It's 2016, and while England, Germany, Denmark, Chile, Argentina, India and even Pakistan have elected women heads of state, we still haven't even nominated a woman for our highest office. With Hillary Clinton, we have a female candidate who not only has a stronger resume than that of any of her rivals in either party, but who is firmly committed ensuring equal pay for women, and who has been uniquely outspoken on the impact that women have on the economy.
Donald Trump, who has been running for president since July, is a fictional character, and we really don't know what the real Donald Trump would do if he was elected president. As entertainment became his primary business, Trump started playing a character named Donald Trump, a bombastic real estate mogul who is a walking symbol of opulence and a modern, garish appropriation of the notion of class.
I haven't liked the pot shots Chris Matthews is taking at Bernie Sanders and the way he feigns ignorance to Bernie Sanders' political leanings. Not because I'm a Sanders supporter, but because Matthews is a journalist and what he's doing is unprofessional.
I love Scrabble and play it daily as a release from politics and law. As the race for Barack Obama's successor heats up, herewith three lessons from Scrabble for politics: knowledge, vision, and flexibility.
Gender, race, economic justice, transphobia and homophobia matter in the United States today, and Hillary Clinton's proud history of fighting for all of us give her knowledge, insights, and wisdom that others do not have.
Last night, New Hampshire shook up the presidential race and roiled what were already less-than-calm waters, in both the Democratic Party and the GOP. On the Democratic side, Hillary Clinton looks a lot weaker than she did a few weeks ago.
The Republican Party is roughly evenly divided. There are the Crazies (Trump, Cruz, Carson) and there is the Establishment (Bush, Kasich, Rubio, Christie). This is not a division between conservatives and moderates; there's no ideological difference between the candidates; it's all about anger.
The dangerous water consumed by residents of Flint, MI is the canary in the coal mine of our nation's crumbling infrastructure. Poisoned water endangers the health or millions of Americans, especially children, and jeopardizes state and national economic vibrancy.
It's almost hard to imagine a campaign finance landscape more broken than the one we currently have, but Jeb! has done it. As MSNBC's Steve Benen points out, his vision seems to rest on the question: Why have donors give millions to outside groups like super PACs, when you can have those millions just go straight to the candidates?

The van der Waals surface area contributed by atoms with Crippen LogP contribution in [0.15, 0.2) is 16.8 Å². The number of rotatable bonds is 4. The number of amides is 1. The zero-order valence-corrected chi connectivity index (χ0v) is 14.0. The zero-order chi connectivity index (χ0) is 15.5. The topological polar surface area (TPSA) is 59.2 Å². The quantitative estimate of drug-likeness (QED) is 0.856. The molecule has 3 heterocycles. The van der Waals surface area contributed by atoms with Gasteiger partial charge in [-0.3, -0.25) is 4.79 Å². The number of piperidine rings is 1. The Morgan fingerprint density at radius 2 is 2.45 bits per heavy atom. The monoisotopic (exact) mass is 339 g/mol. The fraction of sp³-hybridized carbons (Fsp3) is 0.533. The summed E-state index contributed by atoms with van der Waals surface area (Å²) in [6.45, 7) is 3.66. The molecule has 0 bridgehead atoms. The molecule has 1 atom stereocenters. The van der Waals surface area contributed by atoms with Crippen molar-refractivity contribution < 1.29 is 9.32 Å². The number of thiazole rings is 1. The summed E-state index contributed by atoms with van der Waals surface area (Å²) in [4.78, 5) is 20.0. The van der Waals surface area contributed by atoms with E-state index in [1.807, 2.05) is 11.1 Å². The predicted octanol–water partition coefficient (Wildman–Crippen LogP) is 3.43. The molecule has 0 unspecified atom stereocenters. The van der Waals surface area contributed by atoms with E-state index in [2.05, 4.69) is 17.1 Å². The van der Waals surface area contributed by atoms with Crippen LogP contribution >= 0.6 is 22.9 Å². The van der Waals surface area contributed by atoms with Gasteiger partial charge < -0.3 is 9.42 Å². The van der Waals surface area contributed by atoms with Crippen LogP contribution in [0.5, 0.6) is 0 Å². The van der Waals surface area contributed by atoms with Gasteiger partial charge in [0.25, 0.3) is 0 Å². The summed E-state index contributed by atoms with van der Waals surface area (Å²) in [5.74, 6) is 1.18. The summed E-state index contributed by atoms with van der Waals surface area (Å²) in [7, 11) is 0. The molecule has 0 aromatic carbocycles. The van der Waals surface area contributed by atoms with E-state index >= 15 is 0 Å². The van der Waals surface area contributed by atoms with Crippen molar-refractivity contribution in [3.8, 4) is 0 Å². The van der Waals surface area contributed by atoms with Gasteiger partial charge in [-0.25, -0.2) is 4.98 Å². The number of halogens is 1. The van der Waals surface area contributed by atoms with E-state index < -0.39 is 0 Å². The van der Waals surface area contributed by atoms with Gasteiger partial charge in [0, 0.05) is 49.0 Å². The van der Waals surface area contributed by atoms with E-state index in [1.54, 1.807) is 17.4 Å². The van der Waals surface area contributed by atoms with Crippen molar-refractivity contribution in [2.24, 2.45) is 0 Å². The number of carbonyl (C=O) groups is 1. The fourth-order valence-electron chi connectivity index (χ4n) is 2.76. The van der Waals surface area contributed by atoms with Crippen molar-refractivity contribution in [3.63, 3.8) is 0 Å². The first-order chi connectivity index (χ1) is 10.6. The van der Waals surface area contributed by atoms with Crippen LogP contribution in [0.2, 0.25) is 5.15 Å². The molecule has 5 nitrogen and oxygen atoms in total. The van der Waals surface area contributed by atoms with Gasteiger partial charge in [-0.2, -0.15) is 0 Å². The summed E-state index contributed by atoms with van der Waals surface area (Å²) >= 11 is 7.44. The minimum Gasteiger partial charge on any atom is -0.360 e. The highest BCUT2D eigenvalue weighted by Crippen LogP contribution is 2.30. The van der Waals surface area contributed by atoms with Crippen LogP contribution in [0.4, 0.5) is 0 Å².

Many say we should "run government like a business" and "save money" by "cutting spending" and "making government smaller." Does this work? Do We the People really save money by doing these things?
Despite the mounting evidence of widespread torture, jailings of tens of thousands of political detainees, and "disappearings" of non-violent government critics and human rights defenders, Kerry made no reference to human rights violations in his remarks welcoming Minister Shoukry to Washington.
Yes, some 50 percent of voters say they wouldn't vote for a socialist; but a lot of those are people who haven't thought about the word since the 1970s. We should take this profession of hostility less seriously.
Last week's debate in New Hampshire between Hillary Clinton and Bernie Sanders over who is the "real progressive" said a lot about how they and the Democratic Party have changed over the past half-century.
What's the best way to thank Afghans who have risked their lives helping US troops? Offer them a chance to live in America, and then make the process impossible and the costs astronomical.
Maybe if we stopped claiming that we were the greatest, most exceptional, most indispensable nation ever and that the U.S. military was the finest fighting force in the history of the world, both we and the world might be better off and modestly more peaceful.
As the Democratic presidential race heats up, the debate on financial reform has taken a bizarre twist. Somehow the measure of a good reform is its ability to prevent another 2008-type financial crisis.
Kerry has come dangerously close to seeing the Syrian conflict as a binary fight between two forms of ruthless dictatorship -- Assad and the Islamic State group. This is exactly how Assad frames the conflict, and it is one of the main reasons why ISIS is growing in strength.
The thing is, the average voter -- the one who's going to trudge through a half-foot of snow on Tuesday and decide the New Hampshire primary -- doesn't care all that much about North Korea and its missile launches. What he or she really cares about is a system that is rigged against them.
Although Puerto Rico's 3.5 million residents are Americans, they are not represented by voting members of Congress, helping to often make them afterthoughts in congressional debates. But the island's problems are neither small nor remote.